What reassurance to faith is the empty tomb! If Jesus were dead, His body would be there. But there is no body of Jesus. The linen cloths were lying there and the face cloth, which had been around Jesus’ head, was folded up in a place by itself. If His body had been stolen, His corpse would have still needed the grave clothes. But Jesus no longer had a need for the clothing of death! He is alive. Jesus lives! The victory’s won!
And that is why you and I are here on this first day of the week—to celebrate our Lord Jesus, who once was dead but now is alive forevermore. We celebrate because Jesus’ resurrection means that God the Father fully accepted Jesus’ sacrifice on the cross for our sins. Jesus’ resurrection proves to us that, by His suffering and death, Christ really did win forgiveness for all our sins. Jesus’ shed blood is all-sufficient for our atonement, for our forgiveness, for our salvation. We are indeed reconciled to God as His children by grace through faith in the Crucified and Risen Lord Jesus.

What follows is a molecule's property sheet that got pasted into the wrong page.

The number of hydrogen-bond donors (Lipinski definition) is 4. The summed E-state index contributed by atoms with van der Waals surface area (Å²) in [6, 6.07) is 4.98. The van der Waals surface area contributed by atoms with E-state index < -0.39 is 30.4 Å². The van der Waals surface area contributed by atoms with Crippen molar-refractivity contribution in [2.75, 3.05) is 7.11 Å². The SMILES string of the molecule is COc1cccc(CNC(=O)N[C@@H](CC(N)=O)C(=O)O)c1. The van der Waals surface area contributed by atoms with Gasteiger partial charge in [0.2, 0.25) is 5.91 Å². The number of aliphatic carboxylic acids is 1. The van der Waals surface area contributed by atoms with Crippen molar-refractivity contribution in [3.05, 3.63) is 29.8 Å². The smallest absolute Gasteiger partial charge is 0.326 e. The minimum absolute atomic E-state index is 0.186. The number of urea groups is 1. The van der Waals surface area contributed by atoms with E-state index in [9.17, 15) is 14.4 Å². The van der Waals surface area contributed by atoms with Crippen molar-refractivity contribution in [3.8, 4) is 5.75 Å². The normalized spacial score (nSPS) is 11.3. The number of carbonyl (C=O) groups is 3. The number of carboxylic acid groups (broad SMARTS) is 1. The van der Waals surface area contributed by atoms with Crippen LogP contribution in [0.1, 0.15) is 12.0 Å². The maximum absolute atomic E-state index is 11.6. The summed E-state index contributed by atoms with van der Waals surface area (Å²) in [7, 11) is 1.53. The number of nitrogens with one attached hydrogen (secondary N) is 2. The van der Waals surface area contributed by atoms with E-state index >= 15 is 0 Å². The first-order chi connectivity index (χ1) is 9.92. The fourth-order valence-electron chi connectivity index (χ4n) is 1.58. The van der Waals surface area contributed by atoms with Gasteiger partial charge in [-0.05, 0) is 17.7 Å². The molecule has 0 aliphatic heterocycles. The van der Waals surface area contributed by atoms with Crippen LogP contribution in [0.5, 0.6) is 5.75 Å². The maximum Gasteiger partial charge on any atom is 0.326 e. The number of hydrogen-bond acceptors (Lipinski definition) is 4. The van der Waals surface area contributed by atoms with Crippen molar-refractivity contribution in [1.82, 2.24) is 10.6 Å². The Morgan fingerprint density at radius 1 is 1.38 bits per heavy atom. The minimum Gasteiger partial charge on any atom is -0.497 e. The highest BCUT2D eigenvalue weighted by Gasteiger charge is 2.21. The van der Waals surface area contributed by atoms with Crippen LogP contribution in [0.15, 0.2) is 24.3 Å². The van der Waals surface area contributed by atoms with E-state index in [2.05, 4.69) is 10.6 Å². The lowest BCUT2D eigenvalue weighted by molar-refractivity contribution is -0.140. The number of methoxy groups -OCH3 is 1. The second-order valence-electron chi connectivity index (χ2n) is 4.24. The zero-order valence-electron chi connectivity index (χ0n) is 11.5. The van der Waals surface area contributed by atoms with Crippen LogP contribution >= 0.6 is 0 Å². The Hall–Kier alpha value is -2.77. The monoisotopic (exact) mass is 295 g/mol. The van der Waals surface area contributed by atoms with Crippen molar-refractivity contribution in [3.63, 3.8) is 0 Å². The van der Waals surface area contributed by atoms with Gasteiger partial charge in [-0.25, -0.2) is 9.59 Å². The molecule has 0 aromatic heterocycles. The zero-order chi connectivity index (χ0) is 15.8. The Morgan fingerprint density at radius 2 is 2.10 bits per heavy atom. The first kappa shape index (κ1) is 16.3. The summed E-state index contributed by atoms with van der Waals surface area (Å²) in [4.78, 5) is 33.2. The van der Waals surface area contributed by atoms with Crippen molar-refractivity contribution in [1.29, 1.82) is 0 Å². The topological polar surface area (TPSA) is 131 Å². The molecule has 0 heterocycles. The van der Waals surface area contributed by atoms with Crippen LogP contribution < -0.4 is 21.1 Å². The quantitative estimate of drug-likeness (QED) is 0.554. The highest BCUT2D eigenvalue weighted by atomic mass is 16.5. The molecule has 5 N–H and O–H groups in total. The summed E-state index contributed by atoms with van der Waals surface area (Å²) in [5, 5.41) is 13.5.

Since we do have a Lord and Savior who did not simply died a martyr’s death but One died and rose again to give us forgiveness and eternal life, our Risen Savior should have an effect on our lives here and now. We are not followers and disciples of a dead Christ. Nor should we live like He is dead.
The story is told that one day Katie Luther, Martin’s wife, decided to dress all in black, complete with a black veil over her head and face. When her husband got home from wherever he was, he barely got two steps in the door before he took one look and said “What’s the matter with you? Why are you all dressed in black?” “I am in mourning,” Katie declared. “In mourning?” Luther said. “What for? Who died?” “God died,” Katie said. “What do you mean God died?” Luther said. “That’s crazy! God is not dead.” “Well,” Katie said, “the way you’ve been acting this past week I figured God must be dead.” It’s said that Luther laughed at that.